Malevich, Tate Modern, London

The perfect Tate Modern retrospective. Dispensing with imagery, colour, composition, “Black Square” dismantled painting’s historic parameters at one swoop in 1915. No painter is a more significant influence than Malevich on the 20th-century trajectory – abstraction, minimalism, conceptualism – which Tate Modern strives to define. At the same time none is more elusive, unpredictable, contradictory. With stellar loans, this exhibition explores the Russian artist at full range – cubo-futurist experiments, suprematist masterpieces, stage designs, the controversial return to depictions of faceless peasants – against a background of revolution and Soviet oppression., 020 7887 8888, to October 26

Mondrian and his Studios and Carlos Cruz-Diez, Dazzle Ship, Tate Liverpool

Tate’s exploration of the beginnings of abstraction continues with this excellent exhibition focused on the grid works in primary colours on beautifully textured white grounds from the later part of Mondrian’s career. The show, which also includes a recreation of the Dutch master’s Paris studio, looks across Albert Dock to Carlos Cruz-Diez’s “Dazzle Ship”, commissioned for the first world war’s centenary and echoing dazzle designs used to camouflage war vessels. Mondrian’s paintings, especially the great 1920s “Tableau” series, with crystalline blue or red bursting from black-framed corners, wonderfully respond to Cruz-Diez’s bright hues gleaming on the water., 0151 702 7400, to October 5. The ship remains on view until the end of 2015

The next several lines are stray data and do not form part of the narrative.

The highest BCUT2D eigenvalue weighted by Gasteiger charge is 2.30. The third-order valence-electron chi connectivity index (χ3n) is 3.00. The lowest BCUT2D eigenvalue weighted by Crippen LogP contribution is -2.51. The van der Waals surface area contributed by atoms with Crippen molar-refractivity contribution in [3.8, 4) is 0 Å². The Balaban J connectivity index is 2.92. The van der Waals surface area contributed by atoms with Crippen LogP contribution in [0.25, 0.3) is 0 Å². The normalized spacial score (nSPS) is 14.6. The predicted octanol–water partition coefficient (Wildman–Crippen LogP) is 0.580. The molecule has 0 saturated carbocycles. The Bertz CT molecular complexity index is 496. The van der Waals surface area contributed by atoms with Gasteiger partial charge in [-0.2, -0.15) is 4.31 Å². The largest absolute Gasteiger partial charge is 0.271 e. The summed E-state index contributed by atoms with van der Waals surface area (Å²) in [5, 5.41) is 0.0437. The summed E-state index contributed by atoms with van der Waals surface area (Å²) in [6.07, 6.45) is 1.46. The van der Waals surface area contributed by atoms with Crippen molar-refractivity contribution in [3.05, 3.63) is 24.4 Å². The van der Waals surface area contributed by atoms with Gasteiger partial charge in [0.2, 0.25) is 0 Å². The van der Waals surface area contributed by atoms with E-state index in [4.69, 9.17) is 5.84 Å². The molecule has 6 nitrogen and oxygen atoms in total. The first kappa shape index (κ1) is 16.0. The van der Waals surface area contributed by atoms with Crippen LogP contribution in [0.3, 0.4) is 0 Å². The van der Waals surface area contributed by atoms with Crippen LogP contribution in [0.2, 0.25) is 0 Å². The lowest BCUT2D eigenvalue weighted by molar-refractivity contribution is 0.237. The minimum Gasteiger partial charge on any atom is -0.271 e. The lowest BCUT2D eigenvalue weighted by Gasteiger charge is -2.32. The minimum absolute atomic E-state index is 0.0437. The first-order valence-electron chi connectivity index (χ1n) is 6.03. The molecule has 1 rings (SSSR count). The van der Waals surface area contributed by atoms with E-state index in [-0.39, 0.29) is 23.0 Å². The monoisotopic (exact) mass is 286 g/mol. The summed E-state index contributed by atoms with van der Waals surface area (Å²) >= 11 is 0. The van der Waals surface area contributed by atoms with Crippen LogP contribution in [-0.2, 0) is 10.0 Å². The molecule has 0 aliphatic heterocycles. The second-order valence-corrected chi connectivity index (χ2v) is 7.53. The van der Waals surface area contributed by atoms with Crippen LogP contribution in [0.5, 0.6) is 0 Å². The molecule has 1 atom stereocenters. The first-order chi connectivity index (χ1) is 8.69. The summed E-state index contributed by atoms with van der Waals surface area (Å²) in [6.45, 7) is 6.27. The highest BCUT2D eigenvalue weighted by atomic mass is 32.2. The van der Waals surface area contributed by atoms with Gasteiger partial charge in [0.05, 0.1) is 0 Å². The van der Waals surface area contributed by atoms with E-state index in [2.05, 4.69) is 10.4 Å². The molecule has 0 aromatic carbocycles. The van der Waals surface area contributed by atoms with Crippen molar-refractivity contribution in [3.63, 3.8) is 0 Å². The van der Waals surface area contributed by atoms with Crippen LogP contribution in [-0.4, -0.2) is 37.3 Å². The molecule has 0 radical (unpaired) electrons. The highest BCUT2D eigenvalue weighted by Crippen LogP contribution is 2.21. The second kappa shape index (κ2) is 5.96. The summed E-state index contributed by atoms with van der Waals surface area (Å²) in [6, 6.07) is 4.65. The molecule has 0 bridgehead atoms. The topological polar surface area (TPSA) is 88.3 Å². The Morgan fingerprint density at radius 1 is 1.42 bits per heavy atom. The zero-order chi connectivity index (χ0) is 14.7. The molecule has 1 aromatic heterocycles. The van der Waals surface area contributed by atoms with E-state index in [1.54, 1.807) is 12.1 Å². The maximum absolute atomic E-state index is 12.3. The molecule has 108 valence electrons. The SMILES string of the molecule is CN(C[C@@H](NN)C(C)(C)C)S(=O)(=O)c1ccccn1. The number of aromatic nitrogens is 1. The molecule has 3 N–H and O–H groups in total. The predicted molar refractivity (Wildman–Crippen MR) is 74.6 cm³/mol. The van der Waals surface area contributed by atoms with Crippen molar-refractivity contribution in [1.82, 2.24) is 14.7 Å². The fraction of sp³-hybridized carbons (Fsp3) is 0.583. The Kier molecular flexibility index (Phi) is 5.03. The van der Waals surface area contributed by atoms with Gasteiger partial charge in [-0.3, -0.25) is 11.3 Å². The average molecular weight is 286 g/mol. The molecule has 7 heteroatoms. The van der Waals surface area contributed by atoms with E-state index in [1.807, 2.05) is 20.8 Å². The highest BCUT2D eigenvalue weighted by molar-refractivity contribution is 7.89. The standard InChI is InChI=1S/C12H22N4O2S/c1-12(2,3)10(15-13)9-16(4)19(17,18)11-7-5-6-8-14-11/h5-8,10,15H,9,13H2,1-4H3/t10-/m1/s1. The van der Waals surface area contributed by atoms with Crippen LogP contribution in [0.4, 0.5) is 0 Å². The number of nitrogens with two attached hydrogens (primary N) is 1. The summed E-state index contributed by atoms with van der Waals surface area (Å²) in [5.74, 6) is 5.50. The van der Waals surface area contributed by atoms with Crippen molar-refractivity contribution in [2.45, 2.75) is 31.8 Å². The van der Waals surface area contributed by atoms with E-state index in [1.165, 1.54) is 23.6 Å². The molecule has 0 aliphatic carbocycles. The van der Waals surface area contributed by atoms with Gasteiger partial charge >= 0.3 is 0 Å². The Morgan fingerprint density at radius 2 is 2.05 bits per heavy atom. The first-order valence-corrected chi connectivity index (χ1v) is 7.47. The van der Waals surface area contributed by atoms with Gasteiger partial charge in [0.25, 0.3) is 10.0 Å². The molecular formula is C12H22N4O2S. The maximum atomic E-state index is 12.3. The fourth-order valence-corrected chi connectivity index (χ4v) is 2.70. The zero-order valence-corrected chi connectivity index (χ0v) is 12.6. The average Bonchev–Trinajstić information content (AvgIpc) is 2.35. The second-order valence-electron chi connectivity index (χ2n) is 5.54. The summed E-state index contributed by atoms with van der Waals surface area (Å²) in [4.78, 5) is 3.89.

Disobedient Objects, Victoria and Albert Museum, London

A graffiti-writing robot; giant inflatable cobblestones; handappliquéd protest banners; discarded bicycles welded with audio equipment; finger puppets lampooning the Assad regime in Syria, Black Panther jewellery and Guerrilla Girls masks: the V&A’s free summer exhibition explores how design is created by grassroots social movements as a tool of change., 020 7942 2000, to February 1

Yana Naidenov, Josh Lilley Gallery, London

Naidenov works with rammed paper pulp to create solid-looking yet somehow airy abstract sculptures of leaning forms that evoke a mood of instability and architecture on the edge: abandoned brutalist projects, collapsed building sites, coastal bunkers. The promising Mozambique-born sculptor graduated last year from the Royal College of Art., 020 7580 5677, to August 30

Kenneth Clark: Looking for Civilisation, Tate Britain, London

Period reconstructions evoke English taste in the art historian’s Edwardian youth – Landseer, Beardsley, Japanese prints – and the 1930s-1940s, when he collected and jumbled displays of renaissance and impressionist paintings, Coptic textiles, German silver as a “rearguard action” against modernism. Paradoxes – how an elitist democratised art as National Gallery director and broadcaster; why Clark had brilliant historical insights but failed to understand art in his own time – make this show thought-provoking if nostalgic. Final fortnight., 020 7887 8888, to August 10

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